It was around thirty years ago; Good Morning Australia was new to our screens, the TV Week Logie Awards were being held on channel 10 for the first time, the last legal underarm bowl was made at the MCG and the Australian stage was preparing itself for a phenomenon. Bear in mind that there was no Youtube; social media sites were a far off reality and only a finite number of people seemed to be earning frequent flyer points. Cats, Les Misèrables and The Phantom of the Opera were being hailed by newspapers as the “must-see shows” in theatres across the seas, and we poor folk from a penal colony were not being given the chance to see them. Enter Cameron Mackintosh, the man with the plan (and the money to make it happen).

It was his visionary idea to bring productions from the West End to the ‘End of the World’ exactly as they had been presented to British audiences. No longer did Australian audiences have to “um” and “uh” about choosing which production they would attend for the year, the Brits have already told us which ones are the best just as they have told us the best way to brew our tea.  

The Jonas brothers? In Les Mis? Really?

I can see both sides of the Cameron Mackintosh argument. When he first started taking his productions around the world he was a pioneer. He created a mould for staging theatre. Through this mould – ‘theatre-by-numbers’, if you will [Michael John LaChiusa calls them faux-musicals – Ed.] – Cameron Mackintosh made the shows in his producing repertoire accessible to audiences across the globe. Indeed, Les Mis has sort of become like an old friend to me now, and 25 years on, Mackintosh must surely have done something right. It is certainly a musical that I can rely on to make me feel and think and to keep me safe in the knowledge that nothing much will have changed. It would be hard to imagine a production without that red flag atop the barricade. Perhaps I would be disappointed if this element wasn’t included? Perhaps all these years of being presented with the same production as Broadway or The West End has fostered a generation of theatregoers who are resistant to get their wallets out for something they know nothing about? The difference is that today we have a wonderful thing called the internet, and there is scarcely a person out there who doesn’t know at least a little something about everything. We are a generation who has been lucky enough to watch clips of Broadway musicals – we are the generation of compare and contrast. Cameron Mackintosh should be applauded for what he did for audiences thirty years ago but now it is time that he left well enough alone.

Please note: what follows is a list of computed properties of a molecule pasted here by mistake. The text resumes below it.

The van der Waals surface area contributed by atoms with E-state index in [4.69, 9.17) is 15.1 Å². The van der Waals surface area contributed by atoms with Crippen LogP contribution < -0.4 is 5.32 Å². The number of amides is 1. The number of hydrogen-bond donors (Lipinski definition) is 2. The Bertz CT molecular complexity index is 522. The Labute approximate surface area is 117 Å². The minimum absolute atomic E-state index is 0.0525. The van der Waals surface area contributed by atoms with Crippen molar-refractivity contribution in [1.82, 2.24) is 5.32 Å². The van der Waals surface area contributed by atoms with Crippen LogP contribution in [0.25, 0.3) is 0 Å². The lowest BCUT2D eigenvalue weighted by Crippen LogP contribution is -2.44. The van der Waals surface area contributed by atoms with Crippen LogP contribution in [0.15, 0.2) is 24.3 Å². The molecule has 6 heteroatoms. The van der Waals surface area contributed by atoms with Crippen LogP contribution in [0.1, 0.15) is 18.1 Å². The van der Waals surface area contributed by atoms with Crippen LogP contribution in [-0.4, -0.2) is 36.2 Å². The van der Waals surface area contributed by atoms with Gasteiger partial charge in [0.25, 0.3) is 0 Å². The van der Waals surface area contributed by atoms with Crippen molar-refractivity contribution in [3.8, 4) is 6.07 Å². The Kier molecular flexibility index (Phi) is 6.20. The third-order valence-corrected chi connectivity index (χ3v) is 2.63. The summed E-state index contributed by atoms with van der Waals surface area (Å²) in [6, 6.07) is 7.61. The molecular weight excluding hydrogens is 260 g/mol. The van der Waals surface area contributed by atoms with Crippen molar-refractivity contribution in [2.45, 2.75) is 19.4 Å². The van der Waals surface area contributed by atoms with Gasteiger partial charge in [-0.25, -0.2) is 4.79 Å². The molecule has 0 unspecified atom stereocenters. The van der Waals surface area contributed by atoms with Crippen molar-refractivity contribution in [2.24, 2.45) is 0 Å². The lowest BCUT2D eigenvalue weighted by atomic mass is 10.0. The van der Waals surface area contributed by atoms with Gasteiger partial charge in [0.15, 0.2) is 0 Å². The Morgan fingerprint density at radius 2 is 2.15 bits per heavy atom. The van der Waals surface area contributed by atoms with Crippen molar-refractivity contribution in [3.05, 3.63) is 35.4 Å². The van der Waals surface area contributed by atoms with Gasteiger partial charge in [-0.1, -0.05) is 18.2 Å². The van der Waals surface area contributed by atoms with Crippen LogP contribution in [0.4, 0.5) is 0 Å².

In late 2010, when Mackintosh was asked which new musicals had inspired him lately, he replied, “I never go to the  theatre.” Perhaps this is a sure-fire sign that for him it is all about the almighty pound and not about the art? I say that this is the era to move forward and to create new productions. Say goodbye to the age of comfort, certainty and producer-driven musicals and make way for more writer-driven musicals. It’s time to let others (perhaps Australians?) make their mark on our stages. The performers, seamstresses, techies and all-round visionaries of our nation are ready for their chance! And we have proved that we deserve it. I saw Hairspray on Broadway long before it made its way to our shores and I loved it. It was fun and quirky and the cast (Mr Schuester included!) were outstanding. The current Australian production is so different that it is almost impossible to compare the two… but I did; our vibrant, energetic and innovative production is the perfect example of why the ‘theatre-by-numbers’ mould from the past should be dispersed with immediately. Clearly, we are capable of creating wonderful theatre that is accessible to all – Andrew Lloyd Webber confirmed this when he alluded to the fact that we had managed to do with Love Never Dies what a team of West Ender’s apparently couldn’t! 

Another point that might be worth considering is this: If one production is an exact replica of another – everything is the same except the performers – is it their fault if the execution is lacking? Granted, it must be an arduous task to stifle all of your creativity in favour of recreating perfectly what another has done before you; right down to the raising of your arm on a particular line of text. But if that is the mandated mould of the production then isn’t it the performer’s duty to do so with some conviction? Broadway star and choreographer Debbie Allen once said, “but out of limitations comes creativity.” I agree that this can be true in regards to limitations such as time, budget, materials and ability; I am not, however, convinced that such all-encompassing limitations that this theatre impresario places on us can possibly foster creativity. In 2010 Mackintosh spoke to The Telegraph about political party policies stating that, “there’s no point having new ideas if you don’t know how to implement them”. Well, Sir Mackintosh, it’s not that we don’t know how, it’s that you won’t let us.

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